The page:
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I don’t know if you’ve looked for woodworking books lately at your local bookstore – but I have, and there’s a dearth of offerings. So, our bookstore folk have been working hard to make sure our online bookstore has the books you need. They’ve recently added many new books and DVDs to the store, as well as expanded the categories. I, for one, think iron and wood look great together, so I appreciate the new “Metal Work Projects” category, for example. And when I finally screw up the courage to the sticking point and get started on my kitchen remodel, the “Home Improvement Projects” category is sure to come in handy. So, here are five books we’ve recently added that I find intriguing – two of which are already on my shelf.

“The Gentleman and Cabinet Maker’s Director”

by Thomas Chippendale
Thomas Chippendale was the first cabinetmaker to publish a book of his designs, and this book was used not only by his clients to select items, but was used as a style book for those wanting work (perhaps more cheaply) from other cabinetmakers as well. Consequently, Chippendale’s designs were copied by many in his own time. This book is a reprint of the third edition (the first was published in 1754), which was revised and enlarged. I think this book belongs in the library of any woodworker interested in the history of the craft – not just those who build 18th-century furniture.

“Carving Architectural Detail in Wood: The Classical Tradition”

by Frederick Wilbur
While I’ve not yet tried my hand at carving, I’m drawn to architectural forms, and this book provides a primer in the skills to produce mouldings, capitals, rosettes and more. Perhaps someday I’ll sharpen up my grandfather’s carving tools and try my hand at making a new mantelpiece for my house…though I should start, perhaps, with a small Neoclassical picture frame.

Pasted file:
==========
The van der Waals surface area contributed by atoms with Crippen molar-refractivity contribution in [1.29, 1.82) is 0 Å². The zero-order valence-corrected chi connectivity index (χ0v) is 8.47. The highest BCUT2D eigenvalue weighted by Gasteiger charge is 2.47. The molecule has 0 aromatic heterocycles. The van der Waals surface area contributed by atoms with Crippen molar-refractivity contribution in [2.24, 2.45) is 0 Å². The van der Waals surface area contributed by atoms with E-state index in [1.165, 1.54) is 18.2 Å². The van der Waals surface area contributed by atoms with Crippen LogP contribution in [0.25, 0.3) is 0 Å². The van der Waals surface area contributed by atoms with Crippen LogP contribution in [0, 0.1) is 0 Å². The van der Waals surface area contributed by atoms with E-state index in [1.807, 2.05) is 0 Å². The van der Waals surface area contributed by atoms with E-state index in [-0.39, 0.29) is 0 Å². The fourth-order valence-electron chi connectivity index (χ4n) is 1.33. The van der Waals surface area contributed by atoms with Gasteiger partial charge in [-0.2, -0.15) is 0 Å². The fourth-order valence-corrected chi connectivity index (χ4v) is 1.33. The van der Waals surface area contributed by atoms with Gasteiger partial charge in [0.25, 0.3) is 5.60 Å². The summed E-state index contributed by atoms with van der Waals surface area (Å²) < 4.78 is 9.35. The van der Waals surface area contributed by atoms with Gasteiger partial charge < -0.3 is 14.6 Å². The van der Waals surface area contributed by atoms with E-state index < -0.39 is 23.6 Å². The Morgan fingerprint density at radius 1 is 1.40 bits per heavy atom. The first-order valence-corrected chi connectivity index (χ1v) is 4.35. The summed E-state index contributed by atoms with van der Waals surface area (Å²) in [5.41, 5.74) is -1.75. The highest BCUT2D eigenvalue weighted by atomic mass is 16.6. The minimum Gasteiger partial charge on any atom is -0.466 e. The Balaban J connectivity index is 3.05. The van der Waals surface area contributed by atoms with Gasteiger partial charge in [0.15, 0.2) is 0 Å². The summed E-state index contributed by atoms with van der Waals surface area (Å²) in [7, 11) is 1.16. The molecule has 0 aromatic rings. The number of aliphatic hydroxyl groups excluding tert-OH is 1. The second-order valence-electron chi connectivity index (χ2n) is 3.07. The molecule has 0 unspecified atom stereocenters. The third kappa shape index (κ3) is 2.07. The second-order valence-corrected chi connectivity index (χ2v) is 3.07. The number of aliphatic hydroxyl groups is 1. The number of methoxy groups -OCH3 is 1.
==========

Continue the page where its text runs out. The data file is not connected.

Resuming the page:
“Making Shoji”
by Toshio Odate
While a shoji screen wouldn’t match the style of my house (inside or out), I appreciate the form and I like learning about different traditions in woodworking – and I greatly admire Toshio Odate (I hope at least some of you got the chance to hear him speak at last year’s Woodworking in America in Valley Forge, Pa.).

The Backyard Blacksmith
by Lorelei Sims
I’d like very much to be able to combine metal and wood in some future projects – eventually, I want to build an iron-bound coffer, along the lines of something you’d find in a medieval castle. Don Weber, a woodworker and blacksmith who lives in Paint Lick, Ky., often combines the two materials in his work, and the results are simply beautiful (heck – he even makes iron “buttons” to hold his tabletops in place – how cool is that?!).

“Sourcebook of Modern Furniture”
By Jerryll Habegger and Joseph H. Osman
I have yet to build what you could consider a “modern” piece of furniture – but I want to. And looking at great pictures of some of the best forms from the 20th and 21st centuries is a good way to find inspiration. Plus, this book is so good looking that it belongs on the coffee table rather than tucked away among my woodworking books.

— Megan Fitzpatrick

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